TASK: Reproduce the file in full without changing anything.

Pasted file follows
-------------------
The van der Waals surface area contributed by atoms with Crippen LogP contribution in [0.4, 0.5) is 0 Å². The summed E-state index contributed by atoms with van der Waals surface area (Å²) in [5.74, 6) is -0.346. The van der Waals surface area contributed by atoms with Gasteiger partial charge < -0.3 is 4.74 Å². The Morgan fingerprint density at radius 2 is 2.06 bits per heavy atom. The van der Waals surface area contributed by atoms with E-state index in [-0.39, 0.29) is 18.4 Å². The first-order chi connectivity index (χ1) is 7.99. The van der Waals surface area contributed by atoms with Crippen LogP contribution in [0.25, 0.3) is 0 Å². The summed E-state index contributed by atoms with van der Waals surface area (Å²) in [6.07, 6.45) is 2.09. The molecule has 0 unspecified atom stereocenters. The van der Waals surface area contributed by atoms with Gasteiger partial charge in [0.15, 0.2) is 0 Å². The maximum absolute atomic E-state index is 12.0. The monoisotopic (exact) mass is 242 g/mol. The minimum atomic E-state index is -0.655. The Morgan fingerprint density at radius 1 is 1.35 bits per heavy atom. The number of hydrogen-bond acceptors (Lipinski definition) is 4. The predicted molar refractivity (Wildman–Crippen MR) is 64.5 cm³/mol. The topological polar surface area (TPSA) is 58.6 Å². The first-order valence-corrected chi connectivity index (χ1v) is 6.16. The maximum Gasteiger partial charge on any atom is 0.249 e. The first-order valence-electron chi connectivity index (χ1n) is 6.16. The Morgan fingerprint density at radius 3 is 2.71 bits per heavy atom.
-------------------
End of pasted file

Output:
The van der Waals surface area contributed by atoms with Crippen LogP contribution in [0.4, 0.5) is 0 Å². The summed E-state index contributed by atoms with van der Waals surface area (Å²) in [5.74, 6) is -0.346. The van der Waals surface area contributed by atoms with Gasteiger partial charge < -0.3 is 4.74 Å². The Morgan fingerprint density at radius 2 is 2.06 bits per heavy atom. The van der Waals surface area contributed by atoms with E-state index in [-0.39, 0.29) is 18.4 Å². The first-order chi connectivity index (χ1) is 7.99. The van der Waals surface area contributed by atoms with Crippen LogP contribution in [0.25, 0.3) is 0 Å². The summed E-state index contributed by atoms with van der Waals surface area (Å²) in [6.07, 6.45) is 2.09. The molecule has 0 unspecified atom stereocenters. The van der Waals surface area contributed by atoms with Gasteiger partial charge in [0.15, 0.2) is 0 Å². The maximum absolute atomic E-state index is 12.0. The monoisotopic (exact) mass is 242 g/mol. The minimum atomic E-state index is -0.655. The Morgan fingerprint density at radius 1 is 1.35 bits per heavy atom. The number of hydrogen-bond acceptors (Lipinski definition) is 4. The predicted molar refractivity (Wildman–Crippen MR) is 64.5 cm³/mol. The topological polar surface area (TPSA) is 58.6 Å². The first-order valence-corrected chi connectivity index (χ1v) is 6.16. The maximum Gasteiger partial charge on any atom is 0.249 e. The first-order valence-electron chi connectivity index (χ1n) is 6.16. The Morgan fingerprint density at radius 3 is 2.71 bits per heavy atom.